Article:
The identification, in the same envelope sample, of two members of the 2-oxoglutarate/malate translocator family (Ferro et al. 2002) suggests that these proteins are probably not differentially expressed (either spatially or temporally) but could differ in substrate specificity: indeed the HPSOT protein (or DiT2 translocator) was further demonstrated to catalyze the transport of glutamate/malate (Renne et al. 2003). The identification of several other proteins is consistent with transport activities already associated with the chloroplast envelope. For example, although many amino acid transporters were identified in plants (Ortiz-Lopez et al. 2001), the nature of the protein that drives the export of these compounds from their unique site of synthesis (the chloroplast) to the cytosol remains to be identified. Identification of members of the amino acid transporter families during this study provides candidates that could catalyze this transport activity. Due to metabolism compartmentation, several other organic or inorganic compounds are suspected to cross the plastid envelope membranes through as-yet-uncharacterized mechanisms. For example, although the mitochondria were demonstrated to be the sole site of dihydrofolate synthesis in the plant cell, folate-mediated reactions were identified in the cytosol, the mitochondria, and the plastids (Ravanel et al. 2001), thus suggesting that folate must be imported in the chloroplast. One candidate for folate transport across the chloroplast envelope had been suggested by bioinformatic analysis (Ferro et al. 2002). Recent characterization of chloroplast envelope folate transporters has validated this hypothesis (Bedhomme et al. 2005; Klaus et al. 2005). Another example is the transport of S-adenosylmethionine which is formed exclusively in the cytosol but plays a major role in plastids. The demonstration that chloroplasts can import S-adenosylmethionine from the cytosol was performed recently (Ravanel et al. 2004) and the corresponding S-adenosylmethionine transporter was further identified and characterized (Bouvier et al. 2006). In good agreement with this former paper, the localization of this protein in the chloroplast envelope had previously been suggested by bioinformatic analysis (Koo and Ohlrogge 2002) and demonstrated by proteomics (Ferro et al. 2002, 2003). It is worth mentioning that this transporter is probably dual targeted since it was also recently demonstrated to reside within mitochondria (Palmieri et al. 2006). Another example is the participation of envelope membranes in the exchange of metabolites from the cytosolic (mevalonate) and the plastidial (methylerythritol phosphate) isoprenoid pathways (see Hemmerlin et al. 2003). It is not yet possible to decide which product of the methylerythritol phosphate pathway is exported to the cytosol or which cytosolic intermediate enters the plastidial compartment. Recent experiments have suggested that, while the 1-deoxy-d-xylulose 5-phosphate might cross the envelope membrane through the xylulose 5-phosphate translocator, the protein catalysing the transport of isopentenyl diphosphate does not correspond to one of the previously characterized transporter (Flügge and Gao 2005). Identification of new envelope transporters may help understanding the crosstalk between plastids and the cytosol for the biosynthesis of plant terpenoid derivatives.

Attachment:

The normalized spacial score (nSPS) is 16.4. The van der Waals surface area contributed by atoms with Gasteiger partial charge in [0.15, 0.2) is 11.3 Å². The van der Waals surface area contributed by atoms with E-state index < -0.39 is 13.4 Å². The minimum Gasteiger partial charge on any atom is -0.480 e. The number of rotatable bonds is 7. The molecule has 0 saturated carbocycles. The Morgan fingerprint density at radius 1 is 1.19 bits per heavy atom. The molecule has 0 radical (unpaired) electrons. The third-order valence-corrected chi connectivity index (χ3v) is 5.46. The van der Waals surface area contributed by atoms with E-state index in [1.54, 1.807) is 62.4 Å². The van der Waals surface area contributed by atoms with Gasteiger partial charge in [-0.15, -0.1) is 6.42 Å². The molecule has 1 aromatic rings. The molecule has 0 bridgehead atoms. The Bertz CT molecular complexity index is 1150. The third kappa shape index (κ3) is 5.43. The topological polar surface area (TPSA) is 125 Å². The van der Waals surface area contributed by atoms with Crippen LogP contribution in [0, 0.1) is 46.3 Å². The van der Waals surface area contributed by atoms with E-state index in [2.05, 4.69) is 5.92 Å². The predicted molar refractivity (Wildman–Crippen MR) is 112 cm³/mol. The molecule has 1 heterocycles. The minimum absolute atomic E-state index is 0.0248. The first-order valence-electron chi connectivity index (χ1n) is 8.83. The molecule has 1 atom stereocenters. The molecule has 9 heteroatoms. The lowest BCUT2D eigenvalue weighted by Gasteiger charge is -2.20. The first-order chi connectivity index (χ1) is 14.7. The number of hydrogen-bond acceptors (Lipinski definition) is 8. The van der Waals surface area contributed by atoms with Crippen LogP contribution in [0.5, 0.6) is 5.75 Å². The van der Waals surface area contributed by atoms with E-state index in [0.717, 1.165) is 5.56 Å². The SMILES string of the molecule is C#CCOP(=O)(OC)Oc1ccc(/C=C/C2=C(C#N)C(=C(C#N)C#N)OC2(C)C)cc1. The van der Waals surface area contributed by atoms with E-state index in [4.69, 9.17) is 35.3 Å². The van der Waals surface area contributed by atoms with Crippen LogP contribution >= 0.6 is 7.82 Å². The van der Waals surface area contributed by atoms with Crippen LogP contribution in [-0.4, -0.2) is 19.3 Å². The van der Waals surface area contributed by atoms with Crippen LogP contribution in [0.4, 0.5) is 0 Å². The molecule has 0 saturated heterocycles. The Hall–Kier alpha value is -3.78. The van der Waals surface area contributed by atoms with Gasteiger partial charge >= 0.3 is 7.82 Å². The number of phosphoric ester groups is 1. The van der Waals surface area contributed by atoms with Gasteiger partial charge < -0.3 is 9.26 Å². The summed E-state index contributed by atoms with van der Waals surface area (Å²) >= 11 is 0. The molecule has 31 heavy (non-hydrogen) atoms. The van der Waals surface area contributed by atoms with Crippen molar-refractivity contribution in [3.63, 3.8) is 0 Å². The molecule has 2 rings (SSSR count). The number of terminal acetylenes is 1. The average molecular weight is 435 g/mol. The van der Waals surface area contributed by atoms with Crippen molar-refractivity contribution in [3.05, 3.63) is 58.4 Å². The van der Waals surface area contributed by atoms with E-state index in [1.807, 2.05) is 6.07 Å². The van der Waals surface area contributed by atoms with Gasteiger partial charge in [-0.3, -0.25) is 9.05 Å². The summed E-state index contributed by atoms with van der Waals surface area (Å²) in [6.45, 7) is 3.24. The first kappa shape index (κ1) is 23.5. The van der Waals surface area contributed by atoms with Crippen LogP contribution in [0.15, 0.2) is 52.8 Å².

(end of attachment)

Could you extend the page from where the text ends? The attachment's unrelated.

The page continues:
Combining proteomic and in silico approaches, Ferro et al. (2002, 2003) also identified a series of Na+-dependent putative transporters in the chloroplast envelope membranes such as Pi transporters, Na+/taurocholate transporters, Na+/H+ antiporter and Na+-dependent ascorbate transporter. Transporters belonging to the same families are expected to play a major role in pH and Na+ homeostasis of living organisms, but very little is known on the possible physiological role of their chloroplast homologues in higher plants. Interestingly, several Na+/H+ antiporters have been identified in the Synechocystis sp. PCC 6803 genome and the gene knock-outs were constructed for some of them and functionally analyzed (Wang et al. 2002). This further demonstrates the interest of cyanobacteria for functional studies and suggests that homologous recombination strategies using cyanobacteria could be used to identify the function of envelope transporters (for review, see Barbier-Brygoo et al. 2001).